TSE MAG 26 - Fight or flight?

April 22, 2024 Environment

This article was published in TSE science magazine, TSE Mag. It is part of the Spring 2024 issue, dedicated to “Climate Revolution”. Discover the full PDF here and email us for a printed copy or your feedback on the mag, there.

Global warming hits poorer countries hardest. But just as pollution ignores national borders, so do the escalating impacts of climate change. Evoking the Pentagon’s description of its role as a ‘threat multiplier’, TSE’s Anouch Missirian finds that the impacts of weather fluctuations in agricultural areas are likely to spill over into developed countries by drastically increasing the flow of asylum-seekers. 

Analyzing weather records in 103 low-income countries that send asylum seekers to Europe, Anouch and her coauthor Wolfram Schlenker found that migration increased when temperatures became colder or hotter than the moderate 20°C suitable for growing staple crops. This increase was nonlinear, which means that migration flows accelerated as temperatures became more extreme. 

Anouch’s findings of the global scale of distress-driven migration add to a 2015 study showing that unrest in Syria was preceded by a record drought that forced farmers to migrate to urban areas. Although the authors do not attribute the Syrian conflict to the drought, they argue it added another stressor, worsened by political ineptitude or retribution.  


When presenting this research, Anouch often recounts the “year without a summer”, when a volcanic eruption in 1815 darkened the skies and reduced global temperatures. Major crop losses followed and drew many peasants out of their farms in Europe and beyond; social unrest and famines completed the dire picture. Then and now, feeding the world is a climate-sensitive business, how will we cope when the planet heats up even further?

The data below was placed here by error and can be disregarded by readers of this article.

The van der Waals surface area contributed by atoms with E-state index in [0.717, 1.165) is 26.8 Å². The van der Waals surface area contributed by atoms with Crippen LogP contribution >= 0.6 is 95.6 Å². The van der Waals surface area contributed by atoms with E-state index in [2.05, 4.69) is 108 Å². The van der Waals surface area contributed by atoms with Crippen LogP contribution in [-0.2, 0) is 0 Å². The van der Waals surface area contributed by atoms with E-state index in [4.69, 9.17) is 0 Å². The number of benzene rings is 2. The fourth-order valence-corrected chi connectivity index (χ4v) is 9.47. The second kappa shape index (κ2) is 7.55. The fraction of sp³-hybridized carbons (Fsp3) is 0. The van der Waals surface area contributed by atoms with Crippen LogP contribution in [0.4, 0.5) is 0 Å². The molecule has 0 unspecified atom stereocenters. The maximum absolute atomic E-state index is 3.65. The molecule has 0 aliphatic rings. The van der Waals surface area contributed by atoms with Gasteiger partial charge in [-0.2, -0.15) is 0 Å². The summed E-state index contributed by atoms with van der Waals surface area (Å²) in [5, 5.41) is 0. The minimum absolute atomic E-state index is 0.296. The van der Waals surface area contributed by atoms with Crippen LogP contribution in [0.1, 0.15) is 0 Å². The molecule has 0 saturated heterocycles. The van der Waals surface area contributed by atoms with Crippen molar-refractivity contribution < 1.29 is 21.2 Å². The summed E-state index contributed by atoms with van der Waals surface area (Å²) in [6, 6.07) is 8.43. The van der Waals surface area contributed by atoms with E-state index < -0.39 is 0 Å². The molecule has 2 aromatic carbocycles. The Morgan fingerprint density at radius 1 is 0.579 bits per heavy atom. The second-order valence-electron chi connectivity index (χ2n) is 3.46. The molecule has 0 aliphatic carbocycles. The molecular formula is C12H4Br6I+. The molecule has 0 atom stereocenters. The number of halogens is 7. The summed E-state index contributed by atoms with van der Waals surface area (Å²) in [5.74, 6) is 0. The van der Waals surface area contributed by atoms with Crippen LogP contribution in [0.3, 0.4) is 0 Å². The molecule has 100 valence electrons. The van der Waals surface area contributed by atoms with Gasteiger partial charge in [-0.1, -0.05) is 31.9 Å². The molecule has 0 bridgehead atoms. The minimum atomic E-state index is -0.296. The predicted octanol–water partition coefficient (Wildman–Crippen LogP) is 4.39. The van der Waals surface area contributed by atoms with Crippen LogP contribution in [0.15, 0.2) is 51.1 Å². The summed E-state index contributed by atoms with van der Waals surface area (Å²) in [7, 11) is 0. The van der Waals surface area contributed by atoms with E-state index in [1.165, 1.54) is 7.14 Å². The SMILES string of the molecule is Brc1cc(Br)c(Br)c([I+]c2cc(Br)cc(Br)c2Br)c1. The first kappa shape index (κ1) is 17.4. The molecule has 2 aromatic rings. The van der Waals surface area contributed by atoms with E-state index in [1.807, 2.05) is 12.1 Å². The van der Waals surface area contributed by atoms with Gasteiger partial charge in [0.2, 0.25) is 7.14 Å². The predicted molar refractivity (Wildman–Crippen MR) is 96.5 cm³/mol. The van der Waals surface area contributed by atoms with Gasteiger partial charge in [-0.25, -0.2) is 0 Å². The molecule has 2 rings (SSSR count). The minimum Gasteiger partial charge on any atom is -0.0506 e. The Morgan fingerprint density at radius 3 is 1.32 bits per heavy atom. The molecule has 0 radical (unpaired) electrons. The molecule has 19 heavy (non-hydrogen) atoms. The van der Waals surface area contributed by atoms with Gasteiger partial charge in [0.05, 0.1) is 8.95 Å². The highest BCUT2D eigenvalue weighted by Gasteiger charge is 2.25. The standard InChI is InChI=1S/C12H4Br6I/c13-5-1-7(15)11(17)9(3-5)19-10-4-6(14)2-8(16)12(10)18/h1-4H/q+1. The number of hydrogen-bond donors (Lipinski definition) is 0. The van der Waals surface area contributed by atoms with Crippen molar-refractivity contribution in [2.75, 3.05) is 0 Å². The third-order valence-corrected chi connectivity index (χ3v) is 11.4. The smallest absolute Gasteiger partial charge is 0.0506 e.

Today’s climate migration will likely be dwarfed by future flows. However, much depends on our collective response. If the world fails to reduce carbon emissions, Anouch predicts that all else kept equal, asylum applications to the EU could rise by 188%, with an extra 660,000 migrants every year. If instead we can successfully clamp down on climate polluters, the increase in applications would be a far more moderate 28%.  

The “all else kept equal” is important: it’s up to us to ensure that all else is not kept equal, and in particular, that we help the most vulnerable farming communities: using crops and techniques that will withstand the changes to come, or providing new jobs and homes in ways that preserve farmers’ dignity.